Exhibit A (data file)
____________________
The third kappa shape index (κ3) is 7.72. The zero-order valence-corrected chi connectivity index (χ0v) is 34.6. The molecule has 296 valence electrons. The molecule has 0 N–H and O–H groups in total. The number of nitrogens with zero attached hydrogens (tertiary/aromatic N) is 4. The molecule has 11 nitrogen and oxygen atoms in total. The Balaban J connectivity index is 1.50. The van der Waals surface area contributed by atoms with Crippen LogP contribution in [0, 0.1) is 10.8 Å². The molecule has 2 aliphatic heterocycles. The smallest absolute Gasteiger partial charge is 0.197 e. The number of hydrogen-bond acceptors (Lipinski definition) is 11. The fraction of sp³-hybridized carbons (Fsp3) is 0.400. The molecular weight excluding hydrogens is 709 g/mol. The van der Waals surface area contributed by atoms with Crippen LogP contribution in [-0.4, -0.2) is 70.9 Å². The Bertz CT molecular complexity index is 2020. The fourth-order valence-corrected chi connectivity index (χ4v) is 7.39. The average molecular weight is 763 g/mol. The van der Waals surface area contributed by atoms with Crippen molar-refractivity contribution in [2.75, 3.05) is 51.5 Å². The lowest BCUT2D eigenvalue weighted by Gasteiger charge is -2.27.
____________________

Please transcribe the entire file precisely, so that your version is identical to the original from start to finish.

The third kappa shape index (κ3) is 7.72. The zero-order valence-corrected chi connectivity index (χ0v) is 34.6. The molecule has 296 valence electrons. The molecule has 0 N–H and O–H groups in total. The number of nitrogens with zero attached hydrogens (tertiary/aromatic N) is 4. The molecule has 11 nitrogen and oxygen atoms in total. The Balaban J connectivity index is 1.50. The van der Waals surface area contributed by atoms with Crippen LogP contribution in [0, 0.1) is 10.8 Å². The molecule has 2 aliphatic heterocycles. The smallest absolute Gasteiger partial charge is 0.197 e. The number of hydrogen-bond acceptors (Lipinski definition) is 11. The fraction of sp³-hybridized carbons (Fsp3) is 0.400. The molecular weight excluding hydrogens is 709 g/mol. The van der Waals surface area contributed by atoms with Crippen LogP contribution in [-0.4, -0.2) is 70.9 Å². The Bertz CT molecular complexity index is 2020. The fourth-order valence-corrected chi connectivity index (χ4v) is 7.39. The average molecular weight is 763 g/mol. The van der Waals surface area contributed by atoms with Crippen molar-refractivity contribution in [2.75, 3.05) is 51.5 Å². The lowest BCUT2D eigenvalue weighted by Gasteiger charge is -2.27.